MONDAY, Sept. 18, 2023 (HealthDay News) — Low-carb diets may be trendy, but they’re not for children with diabetes, according to the American Academy of Pediatrics (AAP).
In a new report, the AAP says low-carb diets cannot be recommended for children or adolescents with type 1 or type 2 diabetes. That’s because there is little evidence that they help. , but we are concerned about restricting children’s nutrition to this extent.
Instead, the AAP encourages families to focus on cutting out “bad” carbs: sugary drinks, candy bars, and other nutrient-poor processed foods. Just as important, children should eat enough healthy carbohydrates, including fiber-rich vegetables, beans, and grains.
The “keto” diet and similar diets popular among adults can place very strict limits on carbohydrates, with a ceiling as low as 20 grams per day, the equivalent of half a cup of white rice.
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A big concern is that low-carb diets deprive children of nutrients during critical periods of development, said Amy Reed, a pediatric dietitian at Cincinnati Children’s Hospital Medical Center.
Reed, who was not involved in the AAP report, said she agreed with its recommendations.
“The focus should be on healthy eating rather than restrictions,” said Reed, who is also a spokesperson for the Academy of Nutrition and Dietetics.
Diabetes exists in different forms: Type 1 diabetes results from an attack by the immune system against the pancreatic cells that produce insulin, a hormone that regulates blood sugar. In type 2 diabetes, often associated with obesity, the body loses its ability to use insulin properly.
As a result, blood sugar levels soar. Children with type 1 must receive daily insulin injections or wear an insulin pump. People with type 2 may need medication or help losing weight. In both cases, it is essential to pay attention to diet.
Some doctors recommend a low-carb diet for adults with diabetes, while many popular diets — and celebrities — tout cutting carbs for weight loss.
So some parents may be interested in adopting a low-carb diet to manage their children’s diabetes, said Dr. Tamara Hannon, one of the authors of the AAP report.
“But it doesn’t have to be extreme, it just has to be reasonable,” said Hannon, a pediatric endocrinologist at Riley Children’s Health in Indianapolis. “If possible, reduce sugary foods.”
Eliminating sugary drinks, including juice, is a great way to start, Hannon said.
“It can be difficult for families to eat well on a limited budget,” she noted. “But cutting out sugary drinks doesn’t cost anything.”
It also doesn’t carry the potential risks of low-carb diets for children. According to the AAP, these include nutritional deficiencies, delayed growth or bone development, and children’s immersion in “diet culture” that could lead to body dissatisfaction and eating disorders.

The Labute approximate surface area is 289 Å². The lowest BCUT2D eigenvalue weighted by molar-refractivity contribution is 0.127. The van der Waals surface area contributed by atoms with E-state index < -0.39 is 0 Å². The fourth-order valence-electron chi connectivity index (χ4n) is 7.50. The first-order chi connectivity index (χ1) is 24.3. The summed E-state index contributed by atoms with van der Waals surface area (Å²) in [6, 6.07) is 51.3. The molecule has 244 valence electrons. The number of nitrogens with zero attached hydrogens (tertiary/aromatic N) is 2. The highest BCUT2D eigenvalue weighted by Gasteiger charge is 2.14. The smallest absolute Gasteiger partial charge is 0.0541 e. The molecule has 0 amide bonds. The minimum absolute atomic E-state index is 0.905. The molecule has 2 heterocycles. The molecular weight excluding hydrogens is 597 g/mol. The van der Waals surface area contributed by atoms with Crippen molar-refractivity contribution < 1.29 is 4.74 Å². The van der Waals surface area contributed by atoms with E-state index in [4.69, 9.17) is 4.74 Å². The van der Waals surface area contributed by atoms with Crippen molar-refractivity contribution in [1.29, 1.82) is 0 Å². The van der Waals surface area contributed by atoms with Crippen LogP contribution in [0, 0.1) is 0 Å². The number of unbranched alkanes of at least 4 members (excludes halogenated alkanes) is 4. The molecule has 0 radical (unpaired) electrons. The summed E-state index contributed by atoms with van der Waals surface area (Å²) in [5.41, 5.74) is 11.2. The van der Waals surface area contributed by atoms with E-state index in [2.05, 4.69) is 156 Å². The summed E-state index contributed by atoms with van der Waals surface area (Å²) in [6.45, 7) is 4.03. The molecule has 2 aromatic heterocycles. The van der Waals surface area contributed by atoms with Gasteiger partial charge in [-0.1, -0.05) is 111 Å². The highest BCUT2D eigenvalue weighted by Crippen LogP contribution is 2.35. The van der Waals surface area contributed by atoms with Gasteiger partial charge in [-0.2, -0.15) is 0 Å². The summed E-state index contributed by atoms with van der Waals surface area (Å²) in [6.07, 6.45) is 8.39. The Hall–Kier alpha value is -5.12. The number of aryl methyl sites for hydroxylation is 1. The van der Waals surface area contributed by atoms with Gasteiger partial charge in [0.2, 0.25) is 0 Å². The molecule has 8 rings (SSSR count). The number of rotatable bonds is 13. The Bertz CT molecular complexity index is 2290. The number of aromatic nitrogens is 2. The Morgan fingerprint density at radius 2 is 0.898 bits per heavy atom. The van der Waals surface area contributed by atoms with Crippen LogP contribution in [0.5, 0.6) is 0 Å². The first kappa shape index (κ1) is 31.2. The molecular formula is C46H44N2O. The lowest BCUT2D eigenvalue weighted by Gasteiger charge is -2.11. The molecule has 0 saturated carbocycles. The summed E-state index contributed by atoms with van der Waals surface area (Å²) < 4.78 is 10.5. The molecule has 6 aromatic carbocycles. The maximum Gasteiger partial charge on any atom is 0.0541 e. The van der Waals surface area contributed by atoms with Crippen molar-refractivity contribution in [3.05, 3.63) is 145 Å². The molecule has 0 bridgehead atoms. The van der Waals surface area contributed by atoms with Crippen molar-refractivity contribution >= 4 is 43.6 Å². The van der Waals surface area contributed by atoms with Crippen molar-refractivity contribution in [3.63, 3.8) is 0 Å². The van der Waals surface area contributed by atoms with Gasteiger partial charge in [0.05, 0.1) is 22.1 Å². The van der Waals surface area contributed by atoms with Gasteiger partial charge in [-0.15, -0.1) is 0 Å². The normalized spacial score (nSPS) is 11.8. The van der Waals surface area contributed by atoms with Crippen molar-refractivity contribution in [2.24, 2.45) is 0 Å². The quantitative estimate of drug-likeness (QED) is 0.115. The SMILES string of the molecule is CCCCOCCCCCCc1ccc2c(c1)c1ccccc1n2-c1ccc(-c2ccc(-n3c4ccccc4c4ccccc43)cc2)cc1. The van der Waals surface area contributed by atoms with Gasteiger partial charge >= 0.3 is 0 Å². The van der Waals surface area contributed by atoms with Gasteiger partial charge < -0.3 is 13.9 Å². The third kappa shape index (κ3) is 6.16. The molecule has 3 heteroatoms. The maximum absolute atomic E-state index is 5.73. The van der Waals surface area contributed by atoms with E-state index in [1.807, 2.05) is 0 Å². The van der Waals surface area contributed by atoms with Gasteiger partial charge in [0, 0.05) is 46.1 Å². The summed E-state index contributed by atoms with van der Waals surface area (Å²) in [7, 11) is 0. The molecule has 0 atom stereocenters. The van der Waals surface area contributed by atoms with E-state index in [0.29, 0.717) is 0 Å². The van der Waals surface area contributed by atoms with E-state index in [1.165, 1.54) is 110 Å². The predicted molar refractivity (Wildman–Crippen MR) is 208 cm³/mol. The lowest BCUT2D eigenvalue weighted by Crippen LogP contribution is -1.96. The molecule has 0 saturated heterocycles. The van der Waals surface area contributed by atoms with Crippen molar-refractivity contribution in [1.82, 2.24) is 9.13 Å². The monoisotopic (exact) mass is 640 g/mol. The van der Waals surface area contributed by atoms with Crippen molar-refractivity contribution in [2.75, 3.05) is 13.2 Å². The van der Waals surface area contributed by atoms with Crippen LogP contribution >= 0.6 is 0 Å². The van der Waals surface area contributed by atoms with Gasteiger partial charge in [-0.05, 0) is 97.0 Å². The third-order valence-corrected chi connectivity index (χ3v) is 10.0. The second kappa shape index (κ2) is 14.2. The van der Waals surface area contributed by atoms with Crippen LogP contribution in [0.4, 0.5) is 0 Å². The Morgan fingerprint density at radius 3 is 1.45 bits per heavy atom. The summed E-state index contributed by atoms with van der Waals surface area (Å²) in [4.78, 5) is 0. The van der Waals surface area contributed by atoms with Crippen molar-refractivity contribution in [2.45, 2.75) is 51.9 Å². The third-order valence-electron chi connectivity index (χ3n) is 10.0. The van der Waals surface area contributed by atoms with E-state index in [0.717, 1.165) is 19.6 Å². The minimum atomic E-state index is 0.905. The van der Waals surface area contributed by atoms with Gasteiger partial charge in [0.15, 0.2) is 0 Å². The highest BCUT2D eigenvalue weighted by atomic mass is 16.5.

However, if parents are interested in trying a low-carb diet to manage their child’s diabetes, the AAP encourages them to work with their health care providers. The group recommends additional monitoring of children’s growth, bone health, nutritional status and more.
However, not all American families have access to such “gold standard” care, Hannon said, especially in areas of the country where specialists are scarce.
In general, the AAP recommends that children with diabetes or “prediabetes” (abnormal blood sugar levels that may precede type 2 diabetes) follow the same dietary guidelines in effect for all children ages 4 to 18 years :
- About 10 to 30 percent of daily calories should come from protein.
- Another 25 to 35 percent should come from fats, primarily unsaturated fats from sources such as vegetable oils and nuts.
- The remaining 45 to 65 percent should come from carbohydrates, primarily fruits, vegetables, beans, dairy, and fiber-rich grains.
Reed pointed out that the typical American child doesn’t get enough fiber, and a low-carb diet would only make the situation worse.
Fiber, she says, can be helpful in managing blood sugar levels because it slows digestion.
For families on a budget, Reed noted that frozen or canned vegetables are not only good, but in some cases they can be even more nutrient-dense than their fresh counterparts. There are also kid-friendly ways to incorporate healthier carbs, she said, like making tacos with meat, beans and vegetables.
But feeding children isn’t just the parents’ responsibility, Hannon stressed. American society, she says, makes questionable nutritional choices easy and healthy choices harder, especially for low-income families.
According to the AAP, pediatricians can help by encouraging families eligible for federal nutrition assistance to sign up.
The report was published online September 18 in the AAP Journal. Pediatrics.
The American Diabetes Association provides advice on healthy eating.
SOURCES: Tamara Hannon, MD, pediatric endocrinologist, Riley Children’s Health, Indianapolis, professor of pediatrics, Indiana University School of Medicine, Indianapolis; Amy Reed, MS, RD, pediatric dietitian, Cincinnati Children’s Hospital Medical Center, Cincinnati, Ohio, spokesperson, Academy of Nutrition and Dietetics, Chicago; PediatricsSeptember 18, 2023, online